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The Federal Reserve’s favored inflation index came in hotter than expected in March, showing that price increases have ticked up slightly from earlier this year.

Powell’s final presser of 2023 is all about 2024

The Federal Reserve is set to announce its final interest rate move for 2023 this afternoon. But Wall Street and Washington will be far more preoccupied with what’s in store for 2024.

Economists overwhelmingly expect the Federal Open Market Committee to announce an unchanged rate today. The federal funds rate has sat between 5.25% and 5.5% since July.

That means Fed Chair Jay Powell’s press conference this afternoon will largely revolve around expectations for the first two quarters of 2024. Investors are counting on rate cuts in that period.

If history is any guide, Powell will make an effort today to chill those expectations and label them “premature.”

And it’s not just Wall Street itching for a reprieve. Lawmakers in both parties told us this week they’re getting a bit nervous about the longer-term economic effects of elevated rates.

Rep. Ann Wagner (R-Mo.), who chairs the House Financial Services Subcommittee on Capital Markets, said she’s been alarmed by recent reports of weakening investor appetite for U.S. Treasuries.

Lawmakers have “some things to get worked out with the Fed,” Wagner said. “If they’re not getting to whatever they think is their sweet spot — they’ve gotta realize they’re affecting credit going forward, and people’s ability to get capital and invest, by keeping these interest rates high at this point in time.”

Rep. Zach Nunn (R-Iowa) told us that credit is already “very, very expensive. So baseline, American families are already feeling the pinch. If it goes any higher, we’re now talking about a real roller coaster ride into a substantial downturn for most of working-class, middle-class America.”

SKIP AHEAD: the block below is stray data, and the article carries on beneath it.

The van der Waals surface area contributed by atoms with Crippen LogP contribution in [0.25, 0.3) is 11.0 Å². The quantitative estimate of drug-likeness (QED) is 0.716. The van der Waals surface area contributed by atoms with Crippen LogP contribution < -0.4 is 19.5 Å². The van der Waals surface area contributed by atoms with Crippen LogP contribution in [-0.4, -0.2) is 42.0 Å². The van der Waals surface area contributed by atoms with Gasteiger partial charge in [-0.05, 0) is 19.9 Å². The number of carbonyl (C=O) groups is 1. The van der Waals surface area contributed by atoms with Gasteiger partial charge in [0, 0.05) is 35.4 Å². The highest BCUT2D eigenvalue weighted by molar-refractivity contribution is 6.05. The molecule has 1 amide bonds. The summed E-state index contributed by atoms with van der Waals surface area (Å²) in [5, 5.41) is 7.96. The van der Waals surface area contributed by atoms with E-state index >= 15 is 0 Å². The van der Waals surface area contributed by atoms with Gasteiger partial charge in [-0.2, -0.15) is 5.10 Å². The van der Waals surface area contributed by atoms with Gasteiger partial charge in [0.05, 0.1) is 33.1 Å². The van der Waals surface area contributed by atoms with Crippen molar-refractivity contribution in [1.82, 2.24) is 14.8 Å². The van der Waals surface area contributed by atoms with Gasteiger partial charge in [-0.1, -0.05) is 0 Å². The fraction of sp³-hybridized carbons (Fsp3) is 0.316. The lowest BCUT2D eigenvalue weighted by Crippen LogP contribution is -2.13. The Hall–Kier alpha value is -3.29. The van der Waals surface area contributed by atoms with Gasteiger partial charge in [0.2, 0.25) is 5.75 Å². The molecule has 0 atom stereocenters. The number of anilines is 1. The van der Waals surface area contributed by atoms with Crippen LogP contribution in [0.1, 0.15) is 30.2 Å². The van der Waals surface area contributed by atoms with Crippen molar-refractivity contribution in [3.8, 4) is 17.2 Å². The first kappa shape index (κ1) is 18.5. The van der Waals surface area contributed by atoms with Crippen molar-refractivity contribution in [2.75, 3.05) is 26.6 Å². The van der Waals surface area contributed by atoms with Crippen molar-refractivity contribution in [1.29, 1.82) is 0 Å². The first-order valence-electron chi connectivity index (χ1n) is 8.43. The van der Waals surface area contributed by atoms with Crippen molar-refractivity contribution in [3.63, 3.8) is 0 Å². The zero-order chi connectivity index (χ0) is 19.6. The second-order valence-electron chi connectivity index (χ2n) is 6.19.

Until recently, this was a concern we mostly heard from progressives. “I always think they could lower the rates,” Rep. Juan Vargas (D-Calif.) said. “I’m afraid they’ve been keeping them too high. They should have already taken the brake off.”

But there are still some pockets of heat in the economy that could, in theory, fuel inflation’s comeback tour. The U.S. labor market is the big one, with unemployment continuing to hover below 4%.

“Right now, it looks like labor returns, employment numbers are strong,” Sen. Mike Rounds (R-S.D.) said. “I suspect [the Fed] may very well consider holding for a longer period of time at where they are right now. I don’t think they necessarily go up.”

Wild card watch: We wanted to flag one unusual factor heading into today’s presser — the Freedom of Information Act.

Researchers tracking the Fed have unearthed a handful of fascinating historical documents in recent weeks laying out how the U.S. central bank responds to crises, including a possible breach of the debt limit.

Powell could definitely be asked about these documents and how they inform the Fed’s approach today. His answers could change how lawmakers approach future debt-limit fights… but we’re not holding our breath.

Brendan Pedersen


Presented by Wells Fargo

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Editorial photos provided by Getty Images. Political ads courtesy of AdImpact.